Marijuana edibles: One entrepreneur's solution to keeping them away from kids -- and pets

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Anonymous Bags
Part of leading the way in marijuana-reform includes dealing with issues as they arise, and the accidental ingestion of pot edibles has become a hot topic since Colorado legalized limited recreational marijuana use and possession by adults 21 and above. Legislators have been trying to fix the problem, but innovation may provide the quicker solution. And that's where Anonymous Bags comes in.

Anonymous Bags, a Broomfield-based company, has created lockable, discreet containers to keep children, pets and anyone trying to pinch your stash at a distance. Laboratory-tested and approved as child-resistant by the Consumer Protection Safety Commission (which means children five and under can't open them), Anonymous Bags feature a lockable zipper with an insulated lining to keep children and pets away.

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Anonymous Bags
Anonymous Bags come in a variety of sizes and represent a new way for parents and pet owners to store marijuana.
"Alcohol, with maybe the exception of wine coolers, doesn't look or taste like drinks children consume, but brownies, candy and cookies are all very much in their wheelhouse," says John Patterson, owner of Anonymous Bags. "They need a more secure way to store them out of reach."

Patterson says he developed his lockable case for traveling with his diabetes medication, but quickly saw the void that his product could fill in Colorado.

"I started this a few years ago, but now, after marijuana's become recreational, this could help prevent a lot of unfortunate situations," he says.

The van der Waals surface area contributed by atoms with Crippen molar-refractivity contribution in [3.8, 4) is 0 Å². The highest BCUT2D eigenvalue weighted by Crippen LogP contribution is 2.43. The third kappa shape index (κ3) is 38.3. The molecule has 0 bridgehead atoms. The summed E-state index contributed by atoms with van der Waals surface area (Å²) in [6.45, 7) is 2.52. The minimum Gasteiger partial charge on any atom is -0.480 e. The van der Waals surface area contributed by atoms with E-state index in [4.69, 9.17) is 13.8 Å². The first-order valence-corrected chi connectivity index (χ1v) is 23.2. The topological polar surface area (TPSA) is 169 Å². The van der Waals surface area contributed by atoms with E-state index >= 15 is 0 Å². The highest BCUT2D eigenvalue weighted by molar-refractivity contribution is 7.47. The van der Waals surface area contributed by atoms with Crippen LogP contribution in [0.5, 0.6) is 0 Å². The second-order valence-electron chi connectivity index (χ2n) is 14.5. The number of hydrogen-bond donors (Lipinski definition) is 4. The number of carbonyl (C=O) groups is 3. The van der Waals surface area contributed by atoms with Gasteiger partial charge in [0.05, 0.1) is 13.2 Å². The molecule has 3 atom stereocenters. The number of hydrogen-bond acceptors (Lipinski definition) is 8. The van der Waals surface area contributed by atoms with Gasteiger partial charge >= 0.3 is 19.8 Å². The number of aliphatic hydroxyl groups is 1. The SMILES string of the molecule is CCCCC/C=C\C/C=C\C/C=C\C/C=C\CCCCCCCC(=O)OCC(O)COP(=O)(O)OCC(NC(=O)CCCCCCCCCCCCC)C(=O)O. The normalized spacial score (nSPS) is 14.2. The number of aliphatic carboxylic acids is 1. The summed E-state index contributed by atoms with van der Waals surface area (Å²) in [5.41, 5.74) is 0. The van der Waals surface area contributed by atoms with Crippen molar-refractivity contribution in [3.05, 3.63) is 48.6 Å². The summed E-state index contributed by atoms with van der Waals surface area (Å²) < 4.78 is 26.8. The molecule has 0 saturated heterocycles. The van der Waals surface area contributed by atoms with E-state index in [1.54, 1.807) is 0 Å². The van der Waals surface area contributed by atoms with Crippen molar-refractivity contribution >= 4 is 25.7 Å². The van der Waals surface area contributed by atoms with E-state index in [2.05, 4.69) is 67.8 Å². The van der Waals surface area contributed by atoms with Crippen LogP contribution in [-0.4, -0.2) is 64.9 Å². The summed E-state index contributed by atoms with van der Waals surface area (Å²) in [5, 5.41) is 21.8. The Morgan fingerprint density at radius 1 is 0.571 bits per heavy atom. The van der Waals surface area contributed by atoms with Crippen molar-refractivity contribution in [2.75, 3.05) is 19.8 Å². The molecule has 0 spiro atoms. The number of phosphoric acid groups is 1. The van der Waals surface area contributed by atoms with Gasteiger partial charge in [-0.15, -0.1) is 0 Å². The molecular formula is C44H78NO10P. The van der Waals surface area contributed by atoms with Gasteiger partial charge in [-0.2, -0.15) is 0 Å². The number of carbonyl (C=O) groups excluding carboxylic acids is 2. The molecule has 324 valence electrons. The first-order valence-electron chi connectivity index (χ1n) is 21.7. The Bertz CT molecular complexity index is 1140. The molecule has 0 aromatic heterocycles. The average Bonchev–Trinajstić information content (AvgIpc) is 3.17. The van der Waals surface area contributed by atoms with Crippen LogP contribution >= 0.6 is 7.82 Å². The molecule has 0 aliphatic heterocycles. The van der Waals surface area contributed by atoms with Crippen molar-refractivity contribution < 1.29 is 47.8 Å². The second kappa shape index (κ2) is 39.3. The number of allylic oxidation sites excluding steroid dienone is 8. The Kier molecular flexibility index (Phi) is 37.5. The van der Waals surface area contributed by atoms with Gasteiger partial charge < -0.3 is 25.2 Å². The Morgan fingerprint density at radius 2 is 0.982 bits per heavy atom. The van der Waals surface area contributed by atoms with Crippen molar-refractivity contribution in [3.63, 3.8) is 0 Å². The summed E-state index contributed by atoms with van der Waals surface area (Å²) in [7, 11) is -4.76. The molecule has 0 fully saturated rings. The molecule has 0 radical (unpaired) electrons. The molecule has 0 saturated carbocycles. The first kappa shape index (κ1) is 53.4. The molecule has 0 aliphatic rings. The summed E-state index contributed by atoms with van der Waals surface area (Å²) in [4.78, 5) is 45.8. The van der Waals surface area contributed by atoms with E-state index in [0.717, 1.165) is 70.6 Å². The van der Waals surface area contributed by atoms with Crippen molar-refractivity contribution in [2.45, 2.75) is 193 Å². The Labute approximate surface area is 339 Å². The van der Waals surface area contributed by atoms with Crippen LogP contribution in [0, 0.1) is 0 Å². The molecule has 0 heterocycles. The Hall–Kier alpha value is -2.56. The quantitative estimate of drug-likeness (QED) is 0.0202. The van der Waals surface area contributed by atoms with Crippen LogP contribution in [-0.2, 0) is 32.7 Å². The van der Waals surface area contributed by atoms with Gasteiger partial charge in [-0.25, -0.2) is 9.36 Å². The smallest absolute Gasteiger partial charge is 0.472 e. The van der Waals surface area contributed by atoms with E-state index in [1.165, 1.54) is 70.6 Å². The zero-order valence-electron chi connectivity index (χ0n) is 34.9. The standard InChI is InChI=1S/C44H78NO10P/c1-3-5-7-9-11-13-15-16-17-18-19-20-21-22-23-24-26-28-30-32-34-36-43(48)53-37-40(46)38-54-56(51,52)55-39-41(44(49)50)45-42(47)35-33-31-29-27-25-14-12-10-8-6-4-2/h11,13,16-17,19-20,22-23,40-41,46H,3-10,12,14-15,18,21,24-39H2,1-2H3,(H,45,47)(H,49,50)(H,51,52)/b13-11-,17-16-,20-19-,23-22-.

This year, for example, Children's Hospital Colorado spokeswoman Elizabeth Whitehead says the CHC has treated nine children who ingested edible marijuana as of May 27, compared to eight for all of 2013.

"Most of these incidents involved young children of toddler age, and many of the symptoms required hospital admission," Whitehead noted via e-mail. "These symptoms varied anywhere from mild sleepiness, to poor respiratory effort, to coma requiring insertion of a breathing tube."

Colorado lawmakers have taken the situation very seriously. On May 21 at Children's Hospital, Governor John Hickenlooper signed a bill regulatory bill focusing on edibles packaging, and the Colorado Department of Revenue's Marijuana Enforcement Division recently suggested that each 10-milligram serving of THC be packaged individually.

Pets also run the risk of getting more than they bargained for when they eat a pot brownie. According to the American Society for the Prevention of Cruelty to Animals' Poison Control Center, Colorado has made as many emergency calls (six) for pets ingesting weed this year as it did in 2013, and Washington has already had ten calls for the same reason, compared to nine in 2013. ASPCA spokeswoman Mallory Kerley also points out that many people take their pets straight to the vet instead of calling poison control first.

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Flickr Creative Commons/galina75
The ASPCA doesn't think getting pets high is funny.
While the packaging and selling of edibles continues to be a hot topic in Colorado, companies like Anonymous Bags could put a lock on at least one part of the problem.

From our archives: "Marijuana edibles: Should retailers be required to package individual serving sizes?"

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4 comments
PoliticalFreaks
PoliticalFreaks

How many medicine cabinets that are full of  deadly poisons are locked in an average household? Not many, is my guess.....Reefer madness is alive and well.

malcolmkyle16
malcolmkyle16 topcommenter

And now for the real problem:

  • In 2010, of the 38,329 drug overdose deaths in the United States, 22,134 (60%) were related to pharmaceuticals.6
  • Of the 22,134 deaths relating to prescription drug overdose in 2010, 16,651 (75%) involved opioid analgesics (also called opioid pain relievers or prescription painkillers), and 6,497 (30%) involved benzodiazepines.6
  • In 2011, about 1.4 million ED visits involved the nonmedical use of pharmaceuticals. Among those ED visits, 501,207 visits were related to anti-anxiety and insomnia medications, and 420,040 visits were related to opioid analgesics.2
  • Benzodiazepines are frequently found among people treated in EDs for misusing or abusing drugs.2  People who died of drug overdoses often had a combination of benzodiazepines and opioid analgesics in their bodies.

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